Posts Tagged ‘frederic bastiat’

TheLawPreviously we had discussed the first law of decline; Sturgeon’s Law. This law stated that 90% of everything is crud, and showed how you can’t count on 90% of leaders and politicians to do the right thing without some kind of check in place to stop them. 90 percent of them will undoubtedly fall to the second law of decline; Bastiat’s law.

These laws come from Orrin Woodward‘s book ‘Resolved‘ as well as his and Oliver DeMille‘s book ‘LeaderShift‘.

A couple of years ago I read a book by Frederic Bastiat called ‘The Law‘. In this book, Bastiat goes through the concept of having a law; what it is supposed to be used for and what it then actually get’s used for. He shows how laws are supposed to be there to protect a persons property, and thus people themselves, but end up getting used to steal or harm people’s property.

Bastiat’s Law

Bastiat wrote a profound passage that Orrin Woodward takes for his second law of decline, which he first outlined in ‘Resolved: 13 Resolutions for Life.’

Man can live and satisfy his wants only by ceaseless labor; by the ceaseless application of his faculties to natural resources. This process is the origin of property.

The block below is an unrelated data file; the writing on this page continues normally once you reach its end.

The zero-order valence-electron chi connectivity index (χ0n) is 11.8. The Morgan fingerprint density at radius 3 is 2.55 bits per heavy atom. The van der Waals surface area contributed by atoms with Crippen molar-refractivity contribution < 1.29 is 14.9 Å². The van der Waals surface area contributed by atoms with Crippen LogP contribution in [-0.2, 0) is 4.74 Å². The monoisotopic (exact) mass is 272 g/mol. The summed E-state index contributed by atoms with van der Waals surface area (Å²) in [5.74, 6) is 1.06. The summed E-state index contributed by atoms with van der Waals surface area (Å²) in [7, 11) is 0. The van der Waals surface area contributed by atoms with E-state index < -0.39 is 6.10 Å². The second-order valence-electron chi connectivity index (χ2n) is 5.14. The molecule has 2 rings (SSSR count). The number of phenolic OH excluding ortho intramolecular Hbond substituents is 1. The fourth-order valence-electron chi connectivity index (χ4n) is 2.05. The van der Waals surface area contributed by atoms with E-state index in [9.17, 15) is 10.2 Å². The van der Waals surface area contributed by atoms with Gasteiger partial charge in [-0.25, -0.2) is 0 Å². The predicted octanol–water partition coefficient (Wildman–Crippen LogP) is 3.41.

But it is also true that a man may live and satisfy his wants by seizing and consuming the products of the labor of others. This process is the origin of plunder.

Now since man is naturally inclined to avoid pain—and since labor is pain in itself—it follows that men will resort to plunder whenever plunder is easier than work. History shows this quite clearly. And under these conditions, neither religion nor morality can stop it.

When, then, does plunder stop? It stops when it becomes more painful and more dangerous than labor. It is evident, then, that the proper purpose of law is to use the power of its collective force to stop this fatal tendency to plunder instead of to work.

– Frederic Bastiat, The Law

Bastiat’s law: Since men are naturally inclined to avoid pain, which labor is itself, it follows that they will resort to plunder whenever it is easier than work. (more…)